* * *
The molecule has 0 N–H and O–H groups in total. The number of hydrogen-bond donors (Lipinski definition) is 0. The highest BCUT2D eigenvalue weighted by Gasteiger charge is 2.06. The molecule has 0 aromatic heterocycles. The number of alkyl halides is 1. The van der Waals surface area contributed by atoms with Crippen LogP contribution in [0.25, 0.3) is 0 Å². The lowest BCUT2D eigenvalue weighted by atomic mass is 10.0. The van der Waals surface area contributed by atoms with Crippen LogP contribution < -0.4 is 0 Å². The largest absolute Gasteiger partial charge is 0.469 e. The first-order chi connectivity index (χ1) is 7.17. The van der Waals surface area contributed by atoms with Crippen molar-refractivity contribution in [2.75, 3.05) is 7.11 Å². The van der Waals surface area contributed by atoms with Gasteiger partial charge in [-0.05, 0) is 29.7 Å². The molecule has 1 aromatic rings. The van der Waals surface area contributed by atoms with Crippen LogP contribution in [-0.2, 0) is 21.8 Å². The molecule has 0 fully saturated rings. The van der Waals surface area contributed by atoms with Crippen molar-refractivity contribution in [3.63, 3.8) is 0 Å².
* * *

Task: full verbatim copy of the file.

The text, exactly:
The molecule has 0 N–H and O–H groups in total. The number of hydrogen-bond donors (Lipinski definition) is 0. The highest BCUT2D eigenvalue weighted by Gasteiger charge is 2.06. The molecule has 0 aromatic heterocycles. The number of alkyl halides is 1. The van der Waals surface area contributed by atoms with Crippen LogP contribution in [0.25, 0.3) is 0 Å². The lowest BCUT2D eigenvalue weighted by atomic mass is 10.0. The van der Waals surface area contributed by atoms with Crippen LogP contribution < -0.4 is 0 Å². The largest absolute Gasteiger partial charge is 0.469 e. The first-order chi connectivity index (χ1) is 7.17. The van der Waals surface area contributed by atoms with Crippen molar-refractivity contribution in [2.75, 3.05) is 7.11 Å². The van der Waals surface area contributed by atoms with Gasteiger partial charge in [-0.05, 0) is 29.7 Å². The molecule has 1 aromatic rings. The van der Waals surface area contributed by atoms with Crippen LogP contribution in [-0.2, 0) is 21.8 Å². The molecule has 0 fully saturated rings. The van der Waals surface area contributed by atoms with Crippen molar-refractivity contribution in [3.63, 3.8) is 0 Å².